Among the representative orange groves of that section of Riverside colony known as Brockton square, mention should be made of the one owned by Mr. Heller. His residence and land, ten acres in extent, is located on the south side of Rubidoux Avenue, about half a mile west of Brockton Avenue. Five acres of his tract is in oranges, about twelve years old from the seed; the balance, or three acres, is in budded trees of the Washington Navel and Mediterranean Sweet varieties; one acre of his land is devoted to raisin grapes, and one acre to alfalfa. At this writing Mr. Keller has resided on the place less than two years, but during that time he has shown that he is a practical horticulturist. His system of pruning and budding are unequaled, and are producing the best of results. Everything about the place, the neat cottage residence, suitable outbuildings, well ordered grounds, etc., denote the pleasant and comfortable California home.
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Mr. Heller was born in Haynau, Province of Schlesien, Prussia, in 1824. His parents, Benjamin and Caroline (Sturm) Heller, were natives of Saxony: Mr. Heller was reared and schooled in his native place, and early in life apprenticed as a furrier. Upon the expiration of his apprenticeship he worked as a journeyman in Dresden, Hamburg, and other places until 1849. He then decided to try his fortunes in the New World, and in that year came to the United States. He first located in Michigan, and later in New York, where he remained until 1852, and then went to Boston, Massachusetts, where he established himself in business at his trade until 1857. In that year he moved to Illinois and located in Freeport, where he opened a hat, cap, and fur store, which he conducted for over thirty years. He was successful in his business, and ranked among the prominent and substantial merchants of that section. He was one of the original incorporators and a director of the well-known German Insurance Company of Freeport for over fifteen years. In political matters he has been a Republican from the organization of the party in 1856, and was a Union man and a strong supporter of the war measures during the Rebellion. In 1888, desirous of a more genial climate, he came to California and chose his present home for his future residence. He has entered heartily into his horticultural pursuits, and is destined to achieve the success in that he has won in other occupations.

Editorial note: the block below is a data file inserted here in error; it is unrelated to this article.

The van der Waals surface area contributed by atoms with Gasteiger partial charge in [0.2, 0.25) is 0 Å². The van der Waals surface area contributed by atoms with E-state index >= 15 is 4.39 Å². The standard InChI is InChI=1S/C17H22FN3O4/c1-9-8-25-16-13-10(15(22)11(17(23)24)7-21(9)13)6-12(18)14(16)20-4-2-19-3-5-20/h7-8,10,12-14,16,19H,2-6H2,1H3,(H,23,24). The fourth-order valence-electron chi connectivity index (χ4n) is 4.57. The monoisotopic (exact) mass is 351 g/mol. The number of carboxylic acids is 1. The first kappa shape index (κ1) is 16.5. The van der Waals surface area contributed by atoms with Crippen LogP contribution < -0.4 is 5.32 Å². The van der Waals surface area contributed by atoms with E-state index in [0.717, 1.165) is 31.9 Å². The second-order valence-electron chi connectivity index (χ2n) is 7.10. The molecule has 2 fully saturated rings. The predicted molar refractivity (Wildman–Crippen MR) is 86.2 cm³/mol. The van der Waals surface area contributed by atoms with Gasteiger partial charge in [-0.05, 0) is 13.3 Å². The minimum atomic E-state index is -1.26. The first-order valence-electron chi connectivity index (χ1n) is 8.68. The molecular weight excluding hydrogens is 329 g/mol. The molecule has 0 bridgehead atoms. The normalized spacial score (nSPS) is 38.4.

In 1854 Mr. Heller married Miss Mary A. Sehottle, a native of New Jersey. She is the daughter of Charles and Catherine (Putz) Schottle, natives of Baden. The children by his marriage are: Emma, William, Antoinette, Edmund and Mamie.